Perhaps our most daunting challenge is one as old as humanity itself: hunger. Tonight, more than 800 million people will go to bed hungry. Many live in rural areas in developing countries, and their livelihoods rely directly on agriculture. Ironically, many smallholder farmers themselves do not have enough food to feed their own families.

A profound impact

Hunger robs millions of children of their potential. It hurts their ability to learn, to earn, and to have healthy sons and daughters of their own. Proper nutrition—especially in the 1,000-day window between pregnancy and a child’s second birthday—has a profound impact on the rest of their lives. The millions of children in the world today deserve better.

By 2050, the world will have to increase global agricultural production by sixty percent in order to meet rising food demand. Meeting this goal will be ultimately determined by our ability to transform agriculture and end hunger precisely in the places where these challenges are deeply intertwined: in the world’s most vulnerable communities. That is why, as one of his first foreign policy initiatives, President Obama announced Feed the Future, a global effort designed to end hunger and malnutrition through business, science, and partnership.

A new model

"By 2050, the world will have to increase global agricultural production by sixty percent in order to meet rising food demand."

Feed the Future embodies a new model of development—one grounded in local leadership, innovation, and public-private partnerships that are delivering increased yields, higher incomes, and more dynamic economies. Smallholder farmers are unlocking new lines of credit, harnessing new technologies, and shipping their products to profitable markets. Partner countries are making important reforms, increasing their agriculture budgets, and opening opportunities for businesses to responsibly invest in food production.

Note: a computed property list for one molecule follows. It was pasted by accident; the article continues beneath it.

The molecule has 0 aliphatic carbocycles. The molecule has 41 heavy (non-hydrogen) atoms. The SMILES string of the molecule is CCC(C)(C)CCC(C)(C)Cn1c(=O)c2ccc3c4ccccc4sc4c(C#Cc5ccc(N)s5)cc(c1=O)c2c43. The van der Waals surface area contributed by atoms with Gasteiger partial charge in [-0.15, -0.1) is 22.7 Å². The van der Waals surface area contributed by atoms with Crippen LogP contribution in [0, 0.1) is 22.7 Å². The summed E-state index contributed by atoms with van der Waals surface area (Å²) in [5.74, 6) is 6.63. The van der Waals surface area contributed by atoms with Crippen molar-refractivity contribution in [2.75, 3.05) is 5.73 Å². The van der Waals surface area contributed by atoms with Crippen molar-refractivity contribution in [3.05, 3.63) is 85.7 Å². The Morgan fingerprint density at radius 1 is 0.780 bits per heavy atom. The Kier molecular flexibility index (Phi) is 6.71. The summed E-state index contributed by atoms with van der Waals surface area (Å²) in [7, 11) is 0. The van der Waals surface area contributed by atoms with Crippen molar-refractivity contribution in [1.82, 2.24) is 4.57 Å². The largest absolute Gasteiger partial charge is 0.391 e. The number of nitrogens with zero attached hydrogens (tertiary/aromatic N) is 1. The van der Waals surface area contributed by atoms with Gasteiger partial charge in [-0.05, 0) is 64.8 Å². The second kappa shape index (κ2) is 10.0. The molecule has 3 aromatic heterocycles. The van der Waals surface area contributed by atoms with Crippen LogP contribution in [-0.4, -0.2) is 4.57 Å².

"This past September, a bipartisan group of Congressional leaders introduced legislation to strengthen Feed the Future’s comprehensive approach as a lasting pillar of U.S. foreign and development policy, which signified profound recognition for the importance of this mission." 

We are pairing the best of American scientific and research ingenuity with some of the brightest minds across the globe, leveraging expertise from NGOs and nearly $10 billion in private investment from 200 companies—the majority local African firms – through complementary efforts. In Zambia, we introduced farmers to a new kind of fertilizer and breed of high-yielding maize, raising yields by over 30 percent in a year. In Ethiopia, we helped drive down stunting rates by nearly 10 percent in just three years, resulting in 160,000 fewer children suffering from one of the most crippling effects of malnutrition.

Sowing the seeds

In 2013 alone, Feed the Future has equipped 7 million farmers with the tools to help them grow their way out of poverty and helped improve nutrition for 12 million children — helping to tackle undernutrition, one of the leading causes of child death.

By spurring meaningful policy reforms and sparking local investment, Feed the Future has created the blueprint for groundbreaking public-private partnerships that can end hunger across the developing world. 

It is a story I saw just last month when I visited the Indira Gandhi Hospital in Afghanistan, where I met a four-year-old named Fatima. She arrived at the hospital severely malnourished, but within weeks, she responded dramatically to therapeutic treatment. Today, she is back at home with her family in Kabul, growing and thriving thanks to Ready-to-Use Therapeutic Foods that USAID helped provide. Fatima’s story is a profound reminder of the impact of our investments and the power of our shared mission.